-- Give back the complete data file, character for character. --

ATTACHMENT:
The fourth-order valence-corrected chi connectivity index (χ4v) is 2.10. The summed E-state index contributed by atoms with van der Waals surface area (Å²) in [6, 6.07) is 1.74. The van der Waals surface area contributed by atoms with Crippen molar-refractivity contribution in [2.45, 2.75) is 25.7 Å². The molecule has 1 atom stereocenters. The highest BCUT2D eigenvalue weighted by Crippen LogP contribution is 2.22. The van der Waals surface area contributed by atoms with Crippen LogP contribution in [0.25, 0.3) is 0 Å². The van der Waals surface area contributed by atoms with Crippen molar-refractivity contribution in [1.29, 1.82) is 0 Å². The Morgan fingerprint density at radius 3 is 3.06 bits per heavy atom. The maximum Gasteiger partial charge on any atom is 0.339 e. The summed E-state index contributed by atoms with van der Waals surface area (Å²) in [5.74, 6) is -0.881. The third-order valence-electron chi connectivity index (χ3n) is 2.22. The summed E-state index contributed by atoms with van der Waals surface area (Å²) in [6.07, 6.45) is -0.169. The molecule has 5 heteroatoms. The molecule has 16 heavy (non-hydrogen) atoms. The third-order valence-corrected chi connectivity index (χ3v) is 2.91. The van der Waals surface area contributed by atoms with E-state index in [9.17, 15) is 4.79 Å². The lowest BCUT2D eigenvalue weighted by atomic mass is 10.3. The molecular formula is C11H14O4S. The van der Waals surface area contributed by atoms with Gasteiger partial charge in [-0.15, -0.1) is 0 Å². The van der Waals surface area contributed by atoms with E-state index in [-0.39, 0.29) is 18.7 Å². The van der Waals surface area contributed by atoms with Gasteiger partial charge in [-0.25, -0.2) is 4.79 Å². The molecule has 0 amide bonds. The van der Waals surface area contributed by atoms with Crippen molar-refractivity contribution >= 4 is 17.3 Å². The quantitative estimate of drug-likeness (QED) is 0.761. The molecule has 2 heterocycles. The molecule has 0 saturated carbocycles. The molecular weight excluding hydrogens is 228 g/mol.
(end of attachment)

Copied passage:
The fourth-order valence-corrected chi connectivity index (χ4v) is 2.10. The summed E-state index contributed by atoms with van der Waals surface area (Å²) in [6, 6.07) is 1.74. The van der Waals surface area contributed by atoms with Crippen molar-refractivity contribution in [2.45, 2.75) is 25.7 Å². The molecule has 1 atom stereocenters. The highest BCUT2D eigenvalue weighted by Crippen LogP contribution is 2.22. The van der Waals surface area contributed by atoms with Crippen LogP contribution in [0.25, 0.3) is 0 Å². The van der Waals surface area contributed by atoms with Crippen molar-refractivity contribution in [1.29, 1.82) is 0 Å². The Morgan fingerprint density at radius 3 is 3.06 bits per heavy atom. The maximum Gasteiger partial charge on any atom is 0.339 e. The summed E-state index contributed by atoms with van der Waals surface area (Å²) in [5.74, 6) is -0.881. The third-order valence-electron chi connectivity index (χ3n) is 2.22. The summed E-state index contributed by atoms with van der Waals surface area (Å²) in [6.07, 6.45) is -0.169. The molecule has 5 heteroatoms. The molecule has 16 heavy (non-hydrogen) atoms. The third-order valence-corrected chi connectivity index (χ3v) is 2.91. The van der Waals surface area contributed by atoms with E-state index in [9.17, 15) is 4.79 Å². The lowest BCUT2D eigenvalue weighted by atomic mass is 10.3. The molecular formula is C11H14O4S. The van der Waals surface area contributed by atoms with Gasteiger partial charge in [-0.15, -0.1) is 0 Å². The van der Waals surface area contributed by atoms with E-state index in [-0.39, 0.29) is 18.7 Å². The van der Waals surface area contributed by atoms with Gasteiger partial charge in [-0.25, -0.2) is 4.79 Å². The molecule has 0 amide bonds. The van der Waals surface area contributed by atoms with Crippen molar-refractivity contribution >= 4 is 17.3 Å². The quantitative estimate of drug-likeness (QED) is 0.761. The molecule has 2 heterocycles. The molecule has 0 saturated carbocycles. The molecular weight excluding hydrogens is 228 g/mol.